0^0 ?= 0

Iconoclast

New member
Any nonzero real number to the power of zero is postive one. Common theoretical evaluations of 0^0 are zero and positive one. It is not evaluated by software, but it was not called an undefined term.

For a time the correct response was zero. I first agreed with this after thinking about fundamental physics of dynamic base arithmetic, but I noticed Google states otherwise.
http://www.google.com/search?q=0^0

After I asked around it seems an older text book described a contradiction to the evaluation of +1.
Code:
Simplification:  x^a / x^b = x^(a - b)
Instantiation:   0^3 / 0^3 = 0^(3 - 3) = 0^0
 
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Iconoclast

New member
Code:
Simplification:  x^a / x^b = x^(a - b)
Instantiation:   0^3 / 0^3 = 0^(3 - 3) = 0^0

0^3 / 0^3 = 0 / 0 = 
0^0 =

The expression may have been evaluated to zero and postive one, but the quotient of zero and zero has not been said to have been either of those in particular.
 

Iconoclast

New member
That is well enough; I admit you have me scared either way. I thought this was a proof of 0^0 != 1, but after your post I see I completely skimmed something the first time I read it. I read it deeper afterwards, but I completely missed something. Either the text book was incorrectly recalled or it was just a personal question of the informer.

As it turns out this is instead a contradiction to the property of equality:
x^a / x^b = x^(a - b)

The property must now be:
x^a / x^b = x^(a -b); x != 0

If this property is not revised the below statement is not true. Focus on just the first two sides of the equation.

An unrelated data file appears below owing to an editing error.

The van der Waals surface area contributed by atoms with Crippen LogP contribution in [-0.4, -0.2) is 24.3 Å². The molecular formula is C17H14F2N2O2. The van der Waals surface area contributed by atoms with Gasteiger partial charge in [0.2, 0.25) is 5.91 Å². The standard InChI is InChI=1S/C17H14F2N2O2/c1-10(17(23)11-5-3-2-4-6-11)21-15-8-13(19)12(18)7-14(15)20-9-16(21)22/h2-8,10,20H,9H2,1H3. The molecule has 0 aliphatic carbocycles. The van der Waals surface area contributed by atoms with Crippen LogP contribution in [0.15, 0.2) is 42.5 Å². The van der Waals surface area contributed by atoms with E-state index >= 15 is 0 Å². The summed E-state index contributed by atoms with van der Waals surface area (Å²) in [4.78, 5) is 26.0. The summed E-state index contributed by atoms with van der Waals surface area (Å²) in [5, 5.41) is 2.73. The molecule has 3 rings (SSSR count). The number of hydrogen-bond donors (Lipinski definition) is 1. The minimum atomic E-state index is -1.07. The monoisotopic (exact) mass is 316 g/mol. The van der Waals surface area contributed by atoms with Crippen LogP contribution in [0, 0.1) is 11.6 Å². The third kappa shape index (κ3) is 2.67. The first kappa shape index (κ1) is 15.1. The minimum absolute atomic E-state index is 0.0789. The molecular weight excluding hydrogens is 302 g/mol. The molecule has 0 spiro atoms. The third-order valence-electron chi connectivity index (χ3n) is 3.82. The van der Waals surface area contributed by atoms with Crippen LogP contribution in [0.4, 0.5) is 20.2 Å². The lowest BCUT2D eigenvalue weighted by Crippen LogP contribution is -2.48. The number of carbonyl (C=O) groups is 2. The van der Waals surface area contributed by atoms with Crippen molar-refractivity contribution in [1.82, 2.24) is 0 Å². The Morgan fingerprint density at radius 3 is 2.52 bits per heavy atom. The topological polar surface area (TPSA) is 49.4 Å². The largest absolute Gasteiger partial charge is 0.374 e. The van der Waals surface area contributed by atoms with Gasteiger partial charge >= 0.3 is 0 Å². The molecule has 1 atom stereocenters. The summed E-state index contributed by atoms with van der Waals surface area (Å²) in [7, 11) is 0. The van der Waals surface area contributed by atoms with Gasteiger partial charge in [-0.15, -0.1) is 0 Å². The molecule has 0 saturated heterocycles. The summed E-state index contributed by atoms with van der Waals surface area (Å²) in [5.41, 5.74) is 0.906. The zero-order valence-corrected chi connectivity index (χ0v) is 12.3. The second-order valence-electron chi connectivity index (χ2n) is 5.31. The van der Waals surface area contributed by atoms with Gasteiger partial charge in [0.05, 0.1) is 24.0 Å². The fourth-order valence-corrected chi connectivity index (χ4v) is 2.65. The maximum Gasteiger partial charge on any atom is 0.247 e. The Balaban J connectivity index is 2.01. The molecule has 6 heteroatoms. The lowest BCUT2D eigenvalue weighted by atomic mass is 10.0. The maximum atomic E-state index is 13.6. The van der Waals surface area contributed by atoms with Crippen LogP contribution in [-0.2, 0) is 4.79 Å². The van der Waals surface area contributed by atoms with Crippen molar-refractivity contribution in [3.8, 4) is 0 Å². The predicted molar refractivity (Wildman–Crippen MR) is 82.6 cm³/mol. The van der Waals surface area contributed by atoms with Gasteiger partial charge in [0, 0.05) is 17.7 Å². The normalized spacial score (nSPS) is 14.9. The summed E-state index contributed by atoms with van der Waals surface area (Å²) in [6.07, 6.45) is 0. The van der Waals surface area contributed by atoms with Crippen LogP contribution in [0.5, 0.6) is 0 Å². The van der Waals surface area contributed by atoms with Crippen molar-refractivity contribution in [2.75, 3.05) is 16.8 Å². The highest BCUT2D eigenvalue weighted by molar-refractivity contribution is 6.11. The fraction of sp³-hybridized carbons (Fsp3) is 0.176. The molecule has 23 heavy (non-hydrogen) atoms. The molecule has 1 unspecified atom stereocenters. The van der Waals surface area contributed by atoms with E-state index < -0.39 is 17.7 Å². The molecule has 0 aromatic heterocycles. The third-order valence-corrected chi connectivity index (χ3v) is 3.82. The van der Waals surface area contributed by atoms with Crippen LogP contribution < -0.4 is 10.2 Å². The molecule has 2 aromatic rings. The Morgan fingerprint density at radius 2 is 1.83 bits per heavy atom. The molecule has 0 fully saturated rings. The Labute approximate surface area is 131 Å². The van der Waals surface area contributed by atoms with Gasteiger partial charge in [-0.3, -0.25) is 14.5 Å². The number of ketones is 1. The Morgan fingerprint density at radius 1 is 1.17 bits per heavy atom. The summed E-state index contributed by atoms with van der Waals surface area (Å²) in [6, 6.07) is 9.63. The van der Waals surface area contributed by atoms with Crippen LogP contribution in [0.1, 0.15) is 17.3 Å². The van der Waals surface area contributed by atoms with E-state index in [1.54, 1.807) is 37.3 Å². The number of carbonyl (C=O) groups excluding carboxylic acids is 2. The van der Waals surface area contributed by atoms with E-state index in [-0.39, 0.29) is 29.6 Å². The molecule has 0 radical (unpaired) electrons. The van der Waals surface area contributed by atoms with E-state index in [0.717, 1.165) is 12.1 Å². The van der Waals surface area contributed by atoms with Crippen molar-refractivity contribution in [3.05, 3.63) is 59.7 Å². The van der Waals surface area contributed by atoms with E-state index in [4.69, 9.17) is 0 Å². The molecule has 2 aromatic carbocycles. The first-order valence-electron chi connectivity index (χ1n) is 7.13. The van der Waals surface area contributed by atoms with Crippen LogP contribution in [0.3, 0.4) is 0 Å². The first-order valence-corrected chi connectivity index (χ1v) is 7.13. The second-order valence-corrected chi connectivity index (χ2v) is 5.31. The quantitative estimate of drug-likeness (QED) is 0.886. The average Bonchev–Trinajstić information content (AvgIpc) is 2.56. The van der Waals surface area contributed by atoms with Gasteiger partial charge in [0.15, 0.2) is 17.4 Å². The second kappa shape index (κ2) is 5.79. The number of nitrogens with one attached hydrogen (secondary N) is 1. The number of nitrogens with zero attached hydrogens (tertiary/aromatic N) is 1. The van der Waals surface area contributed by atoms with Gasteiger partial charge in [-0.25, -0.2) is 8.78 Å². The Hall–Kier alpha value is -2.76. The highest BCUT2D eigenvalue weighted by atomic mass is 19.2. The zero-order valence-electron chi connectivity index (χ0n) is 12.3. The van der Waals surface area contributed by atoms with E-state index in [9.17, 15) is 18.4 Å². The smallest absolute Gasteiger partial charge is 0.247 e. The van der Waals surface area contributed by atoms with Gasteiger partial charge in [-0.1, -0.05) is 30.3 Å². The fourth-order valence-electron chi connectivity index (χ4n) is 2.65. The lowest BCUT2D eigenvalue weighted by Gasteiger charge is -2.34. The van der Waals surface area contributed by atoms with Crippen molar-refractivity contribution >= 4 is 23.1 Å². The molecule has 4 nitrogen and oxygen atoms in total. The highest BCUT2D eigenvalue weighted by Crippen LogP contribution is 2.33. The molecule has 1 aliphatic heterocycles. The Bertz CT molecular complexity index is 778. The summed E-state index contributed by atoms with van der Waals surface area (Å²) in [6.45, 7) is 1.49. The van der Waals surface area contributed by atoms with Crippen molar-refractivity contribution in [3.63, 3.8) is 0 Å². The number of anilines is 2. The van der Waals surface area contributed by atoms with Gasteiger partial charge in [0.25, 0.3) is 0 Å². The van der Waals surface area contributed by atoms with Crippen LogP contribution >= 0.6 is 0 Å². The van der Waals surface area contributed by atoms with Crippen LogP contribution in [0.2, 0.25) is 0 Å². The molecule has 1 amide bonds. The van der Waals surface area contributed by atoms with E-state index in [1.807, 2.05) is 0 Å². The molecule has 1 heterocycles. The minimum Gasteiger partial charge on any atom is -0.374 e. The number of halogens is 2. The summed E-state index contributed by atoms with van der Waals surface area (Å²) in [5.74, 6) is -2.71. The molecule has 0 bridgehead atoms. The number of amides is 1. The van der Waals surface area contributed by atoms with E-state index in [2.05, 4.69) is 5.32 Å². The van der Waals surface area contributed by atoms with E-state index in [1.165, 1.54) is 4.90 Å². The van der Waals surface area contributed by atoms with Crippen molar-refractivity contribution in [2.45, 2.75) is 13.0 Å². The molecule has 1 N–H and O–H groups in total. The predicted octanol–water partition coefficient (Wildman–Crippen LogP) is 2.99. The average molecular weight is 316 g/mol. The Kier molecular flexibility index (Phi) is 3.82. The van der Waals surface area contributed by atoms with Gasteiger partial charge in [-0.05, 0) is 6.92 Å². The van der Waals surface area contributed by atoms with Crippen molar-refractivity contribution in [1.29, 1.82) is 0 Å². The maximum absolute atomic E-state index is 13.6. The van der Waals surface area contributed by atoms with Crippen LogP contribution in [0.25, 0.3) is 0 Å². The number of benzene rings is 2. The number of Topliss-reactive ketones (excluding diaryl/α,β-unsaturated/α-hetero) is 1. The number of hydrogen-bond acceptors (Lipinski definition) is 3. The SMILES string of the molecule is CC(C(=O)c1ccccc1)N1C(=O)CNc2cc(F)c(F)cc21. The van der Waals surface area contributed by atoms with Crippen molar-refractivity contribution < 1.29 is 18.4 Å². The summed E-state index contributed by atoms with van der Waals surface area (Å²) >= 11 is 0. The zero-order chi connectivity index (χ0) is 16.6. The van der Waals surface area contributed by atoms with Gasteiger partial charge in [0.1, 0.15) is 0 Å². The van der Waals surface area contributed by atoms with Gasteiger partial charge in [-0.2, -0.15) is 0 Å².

0^3 / 0^3 = 0^(3 - 3) = 0^0

Now I read something about a few physical justifications for 0^0 = 1, but that guy made all these statements violating my favorite fundamentals. He confused the hell out of me with material I don't even know yet as a Pre-calculus student for the time.
http://www.mathforum.org/library/drmath/view/55764.html

">1) Why do we say things like 1/0 are undefined? Can't you call 1/0
>infinity and -1/0 negative infinity? Why not?

1/0 is said to be undefined because division is defined in terms of
multiplication. a/b = x is defined to mean that b*x = a. There is
no x such that 0*x = 1, since 0*x = 0 for all x. Thus 1/0 does not
exist, or is not defined, or is undefined." *end quote*

a/b = x (Given)
a / b * b = x * b (Multiplication Property of Equality)
a = bx (simplified)

However the Multiplication Property of Equality specifically mentions dealing with only real numbers. If that is not the circumstance this *proof* is invalid. If b is 0 the value of a is irrelevant, so I don't fully trust this guy is my point. Fundamental stuff like that is always skipped over I feel.
 
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Ugly Joe

New member
Consider the value of base 2 as the value of the exponent approaches zero. It may help to know that raising a base to (1/2) is the same as taking the square root, (1/3) is the same as the cube root, and so on:

2^2 = 4
2^1 = 2
2^(1/2) ~= 1.4142
2^(1/4) ~= 1.1892
2^(1/16) ~= 1.0442
2^(1/64000) ~= 1.00001

As you can see, as the exponent approaches zero, the value approaches 1, not zero. Bases between zero and one approach 1 from the other direction. That is why x^0 = 1.